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Tag:Iowa
Posted on: March 2, 2012 1:41 pm
Edited on: March 2, 2012 5:08 pm
 

Mailbag: Urban's smooth transition to the Big Ten

Here is this week's mailbag. As always, you can send questions to me via Twitter at BFeldmanCBS. 

From @Feldyman15 Urban Meyer is a proven winner, however does his style of offense translate to the B1G? Will it be a smooth transition?

Nice to see a question from my favorite former FCS star football player. Meyer's had success everywhere he's been. He's proven he's willing--and capable--of tweaking his offense to suit the personnel he inherits. He's not rigid.


The key thing about him taking over in Columbus is the most important component to his system that he inherited (the dual-threat triggerman) happens to be an ideal fit for what Meyer loves to do. As I wrote a while back when Meyer got hired, he's been sky high on Braxton Miller since long before he took the job. That said, Miller's still a young QB and there are bound to be growing pains. A bigger challenge will be that OSU has to replace three very good O-linemen and there are no proven wideouts to rely on. There will be some rocky moments, but I expect this to be a top 25 team, in part because of Miller's talent, in part because of some playmakers on a seasoned defense and because Meyer's a great, not good, coach.

From @NYWolverine2 Do you think Urban Meyer's spread will work in the B1G since RR failed?

First off, RichRod's problems in the Big Ten weren't because of his offense. In his final season in Ann Arbor, when he finally had many of the pieces in place to run his system, the Wolverines were eighth in the nation in total offense (and first in the Big Ten). Rodriguez isn't still in Ann Arbor because he never got the right defensive coordinator.

If Meyer's system worked in the SEC, it can work anywhere. And if anyone's going to suggest that because of the challenges a program's defense faces on a daily basis at practice because you own offense, like Rodriguez hinders a D's development, keep in mind that Meyer's former defensive coordinator at Florida was Greg Mattison, the guy who has made the biggest difference in Brady Hoke's success at UM.

On top of that, Meyer is riding such a wave of good energy right now since he was hired. He is killing it in recruiting and finished the 2012 class with a flurry. And that heat is only intensifying. Earlier this week, OSU got a commitment from one of the top O-line prospects in the midwest, Evan Lisle, who picked the Buckeyes over, among others, Alabama and OU. Meyer already snagged a five-star guy in Cameron Burrows and Jalin Marshall was another Ohio kid who virtually everyone was after.

From @BrianTrageser What offense are you most excited to watch in 2012?

There are so many intriguing dynamics to look forward to this fall. The ones that most jump out at me as I went through a list of schools alphabetically via conference:

Clemson: Year Two for Tajh Boyd, Chad Morris and Sammy Watkins.
FSU: Can E.J. Manuel and an impressive group of young receivers live up to expectations.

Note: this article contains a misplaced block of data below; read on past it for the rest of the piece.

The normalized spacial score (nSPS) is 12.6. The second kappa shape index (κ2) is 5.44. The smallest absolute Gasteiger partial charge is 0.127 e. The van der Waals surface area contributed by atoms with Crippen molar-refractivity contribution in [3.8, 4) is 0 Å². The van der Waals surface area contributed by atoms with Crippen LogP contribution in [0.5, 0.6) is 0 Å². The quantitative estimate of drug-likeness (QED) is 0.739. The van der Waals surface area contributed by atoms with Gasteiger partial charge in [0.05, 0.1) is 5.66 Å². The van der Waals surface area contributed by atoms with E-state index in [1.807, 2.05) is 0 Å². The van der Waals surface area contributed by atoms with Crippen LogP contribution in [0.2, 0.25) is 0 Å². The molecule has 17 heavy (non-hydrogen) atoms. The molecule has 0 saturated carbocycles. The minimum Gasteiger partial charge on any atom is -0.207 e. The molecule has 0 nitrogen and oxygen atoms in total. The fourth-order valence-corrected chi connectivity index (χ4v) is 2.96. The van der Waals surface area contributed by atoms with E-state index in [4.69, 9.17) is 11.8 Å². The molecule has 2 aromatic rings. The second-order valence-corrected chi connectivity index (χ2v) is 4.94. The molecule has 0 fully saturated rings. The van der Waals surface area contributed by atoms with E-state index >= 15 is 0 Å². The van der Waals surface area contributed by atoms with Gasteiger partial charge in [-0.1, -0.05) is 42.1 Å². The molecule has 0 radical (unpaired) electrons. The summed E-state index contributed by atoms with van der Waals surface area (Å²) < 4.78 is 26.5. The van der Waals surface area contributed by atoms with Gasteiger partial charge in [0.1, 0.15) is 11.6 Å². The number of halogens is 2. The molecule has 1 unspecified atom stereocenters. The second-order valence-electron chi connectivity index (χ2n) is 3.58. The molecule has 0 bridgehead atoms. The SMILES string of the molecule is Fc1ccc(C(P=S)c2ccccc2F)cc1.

Kansas: Curious how Dayne Crist and Charlie Weis will do reuniting in Lawrence after dismal 2011s.
Texas A&M: Kliff Kingsbury's system is very different from what Mike Sherman ran and the Aggies do have the luxury of an excellent O-line.
WVU: Similar to the Clemson team they destroyed in the Orange Bowl, this could be an even more explosive attack with an off-season of added reps and improved timing.
Ohio State: Urban Meyer loves Braxton Miller and probably has some wrinkles ready to break out on the rest of the Big Ten.
Penn State: Bill O'Brien had a lot of success with the Pats offense (then again, who doesn't?) and now gets a chance to fix the shaky Penn State QB situation.
Boise State: Life after Kellen Moore?
Arizona: RichRod inherits a QB (Matt Scott) who is a pretty good fit for his system.
Oregon: Because Chip Kelly's still there and he's got a gobs of speed.
Stanford: Life after Luck?
USC: Matt Barkley's back for his fourth year as a starter with most of the line in tact to go with two superb WRs and a 1.000-yard runner.
Washington State: Leach's offenses have always produced and there might be some Pistol flavor to spice up the Air-Raid. He inherits two capable QBs, one outstanding WR and a very suspect O-line.
Tennessee: They have a lot of thee-year starters and should throw for a bunch of yards.
FIU: Cristobal hired a Chip Kelly disciple from New Hampshire.
Hawaii: Norm Chow goes home to run his own show.

From @eric_hise Will Mack's reach into JUCO ranks pay off?...side note, look forward to seeing u n the ATX for SXSW!

From what I heard via coaches who tried to recruit those JC linemen, those guys should help boost what has been an underwhelming group over the past few years and provide depth on the D assuming they can grasp Bryan Harsin's system and Manny Diaz' scheme. That's one of the big mysteries with bringing in JC guys.

The Horns, though, have a couple of gifted, physical young backs, so I expect to see a big improvement in this running game. The thing most holding UT back from being a legit Top 10 team is a consistent passing game. My hunch is David Ash will be a lot better than he was in his first season, but this program is probably a year away.

I am also looking forward to getting to Austin for SXSW. (I tweeted earlier this week that I will be speaking there on a panel covering sports reporting and Twitter a week from Monday.)

From @Draft_Hub Top 5 exciting players for 2012

Three players immediately came to mind: Oregon's De'Anthony Thomas, Michigan's Denard Robinson and LSU's Tyrann Mathieu. I was torn for the last two spots between Nebraska QB Taylor Martinez, Wisconsin's former walk-on phenom Jared Abbrederis and WVU's Tavon Austin.

From @JohnHanson20 Does WVU have a legit shot at a Big12 title next year?